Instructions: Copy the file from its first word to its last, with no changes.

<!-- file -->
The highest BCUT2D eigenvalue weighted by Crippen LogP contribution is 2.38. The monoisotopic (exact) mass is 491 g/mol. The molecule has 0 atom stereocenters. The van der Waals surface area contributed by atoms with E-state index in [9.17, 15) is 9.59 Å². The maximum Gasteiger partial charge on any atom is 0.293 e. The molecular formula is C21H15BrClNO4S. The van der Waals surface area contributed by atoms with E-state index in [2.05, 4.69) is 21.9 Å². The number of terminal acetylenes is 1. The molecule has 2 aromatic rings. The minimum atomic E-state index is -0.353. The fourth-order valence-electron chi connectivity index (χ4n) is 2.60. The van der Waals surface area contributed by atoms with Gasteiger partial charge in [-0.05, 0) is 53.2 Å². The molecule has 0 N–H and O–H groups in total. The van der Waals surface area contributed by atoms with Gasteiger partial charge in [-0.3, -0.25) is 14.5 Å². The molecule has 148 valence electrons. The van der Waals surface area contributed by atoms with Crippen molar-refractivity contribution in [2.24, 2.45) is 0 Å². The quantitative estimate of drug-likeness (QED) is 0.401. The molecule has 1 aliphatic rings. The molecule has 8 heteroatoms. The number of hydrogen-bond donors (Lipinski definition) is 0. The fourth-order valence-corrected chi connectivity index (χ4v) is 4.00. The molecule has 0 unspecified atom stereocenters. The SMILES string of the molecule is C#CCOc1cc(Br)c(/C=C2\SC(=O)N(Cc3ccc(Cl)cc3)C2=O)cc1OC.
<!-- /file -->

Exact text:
The highest BCUT2D eigenvalue weighted by Crippen LogP contribution is 2.38. The monoisotopic (exact) mass is 491 g/mol. The molecule has 0 atom stereocenters. The van der Waals surface area contributed by atoms with E-state index in [9.17, 15) is 9.59 Å². The maximum Gasteiger partial charge on any atom is 0.293 e. The molecular formula is C21H15BrClNO4S. The van der Waals surface area contributed by atoms with E-state index in [2.05, 4.69) is 21.9 Å². The number of terminal acetylenes is 1. The molecule has 2 aromatic rings. The minimum atomic E-state index is -0.353. The fourth-order valence-electron chi connectivity index (χ4n) is 2.60. The van der Waals surface area contributed by atoms with Gasteiger partial charge in [-0.05, 0) is 53.2 Å². The molecule has 0 N–H and O–H groups in total. The van der Waals surface area contributed by atoms with Gasteiger partial charge in [-0.3, -0.25) is 14.5 Å². The molecule has 148 valence electrons. The van der Waals surface area contributed by atoms with Crippen molar-refractivity contribution in [2.24, 2.45) is 0 Å². The quantitative estimate of drug-likeness (QED) is 0.401. The molecule has 1 aliphatic rings. The molecule has 8 heteroatoms. The number of hydrogen-bond donors (Lipinski definition) is 0. The fourth-order valence-corrected chi connectivity index (χ4v) is 4.00. The molecule has 0 unspecified atom stereocenters. The SMILES string of the molecule is C#CCOc1cc(Br)c(/C=C2\SC(=O)N(Cc3ccc(Cl)cc3)C2=O)cc1OC.